Before the First Day: Preparing for Your New Employee's Arrival

How you set the stage for your new employee's first day is critical to creating a positive impression and building strong connections from the start. 

Although your approach will vary depending on whether your new employee is new to your department or to the university, your goal as supervisor remains the same — to reinforce the reasons your new employee chose the position. Accepting the offer to join your department was likely a big decision for your new employee.

Remember to make it a priority for your new hire to spend a day or so learning about the University of California and UC Davis. This will help reiterate their decision to join UC.


Something as simple as a two-minute phone call or a note in the mail can go a long way toward making your new employee feel valued and excited to begin working in your department. Ensure that the connection you build with your new employee is strong from the start.

  • Confirm your new employee’s acceptance of the position. Consider sending an appointment letter regarding the specifics of the employee’s job including position description, salary, reporting relationship, collective bargaining contract (if position is represented) and start date.
  • Ensure that you know what paperwork is required and with whom the new employee will meet to complete it (Shared Service Center, payroll coordinator, departmental benefits assistant).
Group of SSO employees.

Manager Guide and Tips

Review best practices and a script to help make your new employee feel WELCOME!

Work Environment

Make sure your new employee’s work area is set up before the first day. First impressions count, so providing your new employee with a work area that is in “move-in” ready matters. You may want to include a welcome packet of information about your department, UC Davis and the local area.


  • Determine designated space (locker, workbench, cubicle, office)
  • Organize and clean designated space
  • Make arrangements for furniture (chair, stool, desk, file cabinet)
  • Order name plate
  • Make sure supplies and equipment are available
  • Arrange for keys or other means of access to the designated space (building, lab, office, locker room)

Computer and Computing Access

  • Arrange for computer access and accounts (hardware, software applications, email, network connectivity, shared folders, online time reporting system)
  • Add new employee’s name and contact information to shared directories, distribution lists and email/calendaring systems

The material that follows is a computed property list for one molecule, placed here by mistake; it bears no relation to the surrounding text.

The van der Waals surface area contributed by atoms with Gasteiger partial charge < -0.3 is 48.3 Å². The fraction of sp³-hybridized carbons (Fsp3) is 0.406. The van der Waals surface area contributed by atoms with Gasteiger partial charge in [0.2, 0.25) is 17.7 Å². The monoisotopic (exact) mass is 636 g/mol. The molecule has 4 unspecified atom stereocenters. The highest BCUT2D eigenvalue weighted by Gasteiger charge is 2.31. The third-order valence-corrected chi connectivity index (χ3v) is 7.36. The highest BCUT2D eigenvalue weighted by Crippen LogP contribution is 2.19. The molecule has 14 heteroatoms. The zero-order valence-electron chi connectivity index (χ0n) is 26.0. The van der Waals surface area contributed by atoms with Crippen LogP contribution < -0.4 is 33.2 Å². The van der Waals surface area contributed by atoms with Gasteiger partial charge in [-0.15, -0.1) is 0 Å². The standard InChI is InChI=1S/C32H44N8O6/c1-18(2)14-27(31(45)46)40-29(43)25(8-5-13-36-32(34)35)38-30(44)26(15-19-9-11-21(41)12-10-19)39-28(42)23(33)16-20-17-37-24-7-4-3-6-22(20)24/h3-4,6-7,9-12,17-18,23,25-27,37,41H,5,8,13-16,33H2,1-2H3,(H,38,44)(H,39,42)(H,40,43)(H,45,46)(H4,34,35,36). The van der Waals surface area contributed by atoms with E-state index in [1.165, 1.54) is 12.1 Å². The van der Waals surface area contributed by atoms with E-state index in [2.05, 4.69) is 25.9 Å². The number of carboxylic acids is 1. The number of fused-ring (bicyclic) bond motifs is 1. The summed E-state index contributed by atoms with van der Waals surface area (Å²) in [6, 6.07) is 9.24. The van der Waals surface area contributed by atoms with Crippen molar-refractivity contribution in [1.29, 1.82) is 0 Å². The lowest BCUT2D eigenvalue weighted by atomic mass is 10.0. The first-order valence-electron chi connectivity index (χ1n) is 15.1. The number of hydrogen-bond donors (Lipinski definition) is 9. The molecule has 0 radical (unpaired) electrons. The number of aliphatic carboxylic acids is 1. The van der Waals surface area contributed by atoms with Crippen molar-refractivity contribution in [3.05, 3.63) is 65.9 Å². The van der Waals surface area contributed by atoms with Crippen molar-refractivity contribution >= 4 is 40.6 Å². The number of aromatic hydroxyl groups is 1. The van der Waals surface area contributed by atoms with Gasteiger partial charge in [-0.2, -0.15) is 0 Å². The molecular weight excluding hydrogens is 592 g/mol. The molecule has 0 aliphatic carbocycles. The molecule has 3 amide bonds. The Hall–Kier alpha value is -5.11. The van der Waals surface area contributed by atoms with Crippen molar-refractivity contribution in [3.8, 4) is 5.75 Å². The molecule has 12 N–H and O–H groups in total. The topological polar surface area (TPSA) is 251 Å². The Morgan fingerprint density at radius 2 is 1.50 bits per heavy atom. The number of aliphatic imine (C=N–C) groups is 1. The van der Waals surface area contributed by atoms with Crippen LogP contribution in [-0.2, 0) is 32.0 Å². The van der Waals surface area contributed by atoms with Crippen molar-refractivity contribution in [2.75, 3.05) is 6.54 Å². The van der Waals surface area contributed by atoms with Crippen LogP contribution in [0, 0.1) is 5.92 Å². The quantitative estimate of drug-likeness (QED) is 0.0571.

Voice Communications

  • Set up telephone services (equipment, features, voicemail)
  • Arrange for mobile devices (cell phone, pager, radio)



Reach out to the rest of the department for help with preparations for your new employee’s arrival —involving peers builds camaraderie. Consider assigning a “buddy,” an experienced co-worker, who can assist in answering your new employee’s questions and providing guidance in the early phases of the onboarding process.


  • Announce the hiring of your new employee. Let everyone, including the management team, know when he/she is starting and in which position.
  • Include information about your new employee’s background (previous employment, education, experience, interests).
  • Ask others to welcome and show support for your new employee.


  • Enlist others to assist with preparations (facilities, technology, human resources).
  • Prepare department orientation packet (vision, mission, organizational chart, staff directory).
  • Ensure all necessary forms and documents are ready for processing.
  • Confirm appropriate signature authorities have been established.
  • Confirm schedules are updated to support the new employee’s activities.
  • Arrange for introductions (walk about, welcoming event, designated time during an upcoming staff meeting).


  • Select an employee on your team to be a “buddy” — a go-to resource for your new employee during the first few months.
  • Send your new employee the name and contact information of the individual so that they can be in touch with one another before the first day.


  • Plan and schedule any training critical for your new employee to receive within the first few weeks on the job.
  • Set up appointments with individuals whom your new employee should meet early on.
  • Set aside time on your calendar to make sure you are available when the new employee arrives on the first day and frequently throughout the first week.
  • Create a first day schedule for your new employee.
  • Develop an itinerary for the first week so your new employee hits the ground running with meaningful work. The schedule should include a balance of time with others and time alone to read introductory materials and complete orientation-related tasks. Include some or all of the following:
    • One-on-one or small group meetings with team members. During these meetings, team members might describe their work and how it integrates with the new employee’s work.
    • One-on-one meetings with you to discuss position description, performance expectations, appropriate attire, time and leave, etc.
    • Designated times for the new employee to take the New Employee Orientation e-course, attend the Employee Benefits Orientation, and attend the New Employee Welcome event.
    • Meetings with other key colleagues.
    • Tour of campus or larger work environment.